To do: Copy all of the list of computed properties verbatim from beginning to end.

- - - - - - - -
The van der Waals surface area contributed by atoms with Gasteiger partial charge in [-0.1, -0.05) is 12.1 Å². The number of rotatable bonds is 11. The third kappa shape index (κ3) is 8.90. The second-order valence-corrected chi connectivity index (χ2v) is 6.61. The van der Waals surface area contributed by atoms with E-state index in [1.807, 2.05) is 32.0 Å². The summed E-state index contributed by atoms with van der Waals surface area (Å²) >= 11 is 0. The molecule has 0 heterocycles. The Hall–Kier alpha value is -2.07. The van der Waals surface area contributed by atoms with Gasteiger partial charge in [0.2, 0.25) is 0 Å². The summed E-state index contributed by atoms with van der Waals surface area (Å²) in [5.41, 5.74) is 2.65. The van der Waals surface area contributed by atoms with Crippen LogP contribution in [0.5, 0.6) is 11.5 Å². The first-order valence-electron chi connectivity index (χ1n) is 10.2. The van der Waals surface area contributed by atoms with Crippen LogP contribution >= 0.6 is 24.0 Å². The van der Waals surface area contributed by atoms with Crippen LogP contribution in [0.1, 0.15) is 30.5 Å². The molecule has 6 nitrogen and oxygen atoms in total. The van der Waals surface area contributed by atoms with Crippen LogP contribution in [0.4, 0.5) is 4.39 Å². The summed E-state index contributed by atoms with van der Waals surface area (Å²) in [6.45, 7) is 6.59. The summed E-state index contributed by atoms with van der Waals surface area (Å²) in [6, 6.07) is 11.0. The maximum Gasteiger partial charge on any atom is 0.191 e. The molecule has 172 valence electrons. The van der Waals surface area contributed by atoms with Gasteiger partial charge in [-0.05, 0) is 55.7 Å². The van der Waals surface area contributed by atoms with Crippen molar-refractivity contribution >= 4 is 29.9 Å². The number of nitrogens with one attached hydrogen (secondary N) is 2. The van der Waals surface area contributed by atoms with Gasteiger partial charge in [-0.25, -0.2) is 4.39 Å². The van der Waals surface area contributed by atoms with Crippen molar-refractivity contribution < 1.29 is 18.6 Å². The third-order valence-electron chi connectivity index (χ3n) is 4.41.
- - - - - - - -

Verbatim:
The van der Waals surface area contributed by atoms with Gasteiger partial charge in [-0.1, -0.05) is 12.1 Å². The number of rotatable bonds is 11. The third kappa shape index (κ3) is 8.90. The second-order valence-corrected chi connectivity index (χ2v) is 6.61. The van der Waals surface area contributed by atoms with E-state index in [1.807, 2.05) is 32.0 Å². The summed E-state index contributed by atoms with van der Waals surface area (Å²) >= 11 is 0. The molecule has 0 heterocycles. The Hall–Kier alpha value is -2.07. The van der Waals surface area contributed by atoms with Gasteiger partial charge in [0.2, 0.25) is 0 Å². The summed E-state index contributed by atoms with van der Waals surface area (Å²) in [5.41, 5.74) is 2.65. The van der Waals surface area contributed by atoms with Crippen LogP contribution in [0.5, 0.6) is 11.5 Å². The first-order valence-electron chi connectivity index (χ1n) is 10.2. The van der Waals surface area contributed by atoms with Crippen LogP contribution >= 0.6 is 24.0 Å². The van der Waals surface area contributed by atoms with Crippen LogP contribution in [0.1, 0.15) is 30.5 Å². The molecule has 6 nitrogen and oxygen atoms in total. The van der Waals surface area contributed by atoms with Crippen LogP contribution in [0.4, 0.5) is 4.39 Å². The summed E-state index contributed by atoms with van der Waals surface area (Å²) in [6.45, 7) is 6.59. The summed E-state index contributed by atoms with van der Waals surface area (Å²) in [6, 6.07) is 11.0. The maximum Gasteiger partial charge on any atom is 0.191 e. The molecule has 172 valence electrons. The van der Waals surface area contributed by atoms with Gasteiger partial charge in [-0.05, 0) is 55.7 Å². The van der Waals surface area contributed by atoms with Crippen molar-refractivity contribution >= 4 is 29.9 Å². The number of nitrogens with one attached hydrogen (secondary N) is 2. The van der Waals surface area contributed by atoms with Gasteiger partial charge in [-0.25, -0.2) is 4.39 Å². The van der Waals surface area contributed by atoms with Crippen molar-refractivity contribution < 1.29 is 18.6 Å². The third-order valence-electron chi connectivity index (χ3n) is 4.41.